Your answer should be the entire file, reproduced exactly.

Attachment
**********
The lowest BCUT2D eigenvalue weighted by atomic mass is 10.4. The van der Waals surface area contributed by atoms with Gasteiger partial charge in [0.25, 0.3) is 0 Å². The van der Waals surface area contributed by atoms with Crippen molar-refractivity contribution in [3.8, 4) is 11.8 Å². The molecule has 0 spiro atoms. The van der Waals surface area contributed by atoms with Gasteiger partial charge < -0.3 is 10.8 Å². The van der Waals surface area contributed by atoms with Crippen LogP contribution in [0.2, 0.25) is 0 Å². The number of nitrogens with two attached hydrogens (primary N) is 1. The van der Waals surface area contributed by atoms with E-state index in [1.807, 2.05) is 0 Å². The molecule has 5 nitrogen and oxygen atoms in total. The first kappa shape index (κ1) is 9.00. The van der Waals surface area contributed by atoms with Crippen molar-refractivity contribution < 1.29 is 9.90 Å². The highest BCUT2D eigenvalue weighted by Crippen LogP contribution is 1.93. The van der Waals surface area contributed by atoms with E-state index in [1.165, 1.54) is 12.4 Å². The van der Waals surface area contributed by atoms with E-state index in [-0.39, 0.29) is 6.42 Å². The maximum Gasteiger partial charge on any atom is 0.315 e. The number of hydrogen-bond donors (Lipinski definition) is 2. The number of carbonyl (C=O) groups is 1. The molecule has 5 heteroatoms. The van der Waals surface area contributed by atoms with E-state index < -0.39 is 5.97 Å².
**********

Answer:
The lowest BCUT2D eigenvalue weighted by atomic mass is 10.4. The van der Waals surface area contributed by atoms with Gasteiger partial charge in [0.25, 0.3) is 0 Å². The van der Waals surface area contributed by atoms with Crippen molar-refractivity contribution in [3.8, 4) is 11.8 Å². The molecule has 0 spiro atoms. The van der Waals surface area contributed by atoms with Gasteiger partial charge < -0.3 is 10.8 Å². The van der Waals surface area contributed by atoms with Crippen LogP contribution in [0.2, 0.25) is 0 Å². The number of nitrogens with two attached hydrogens (primary N) is 1. The van der Waals surface area contributed by atoms with E-state index in [1.807, 2.05) is 0 Å². The molecule has 5 nitrogen and oxygen atoms in total. The first kappa shape index (κ1) is 9.00. The van der Waals surface area contributed by atoms with Crippen molar-refractivity contribution < 1.29 is 9.90 Å². The highest BCUT2D eigenvalue weighted by Crippen LogP contribution is 1.93. The van der Waals surface area contributed by atoms with E-state index in [1.165, 1.54) is 12.4 Å². The van der Waals surface area contributed by atoms with E-state index in [-0.39, 0.29) is 6.42 Å². The maximum Gasteiger partial charge on any atom is 0.315 e. The number of hydrogen-bond donors (Lipinski definition) is 2. The number of carbonyl (C=O) groups is 1. The molecule has 5 heteroatoms. The van der Waals surface area contributed by atoms with E-state index < -0.39 is 5.97 Å².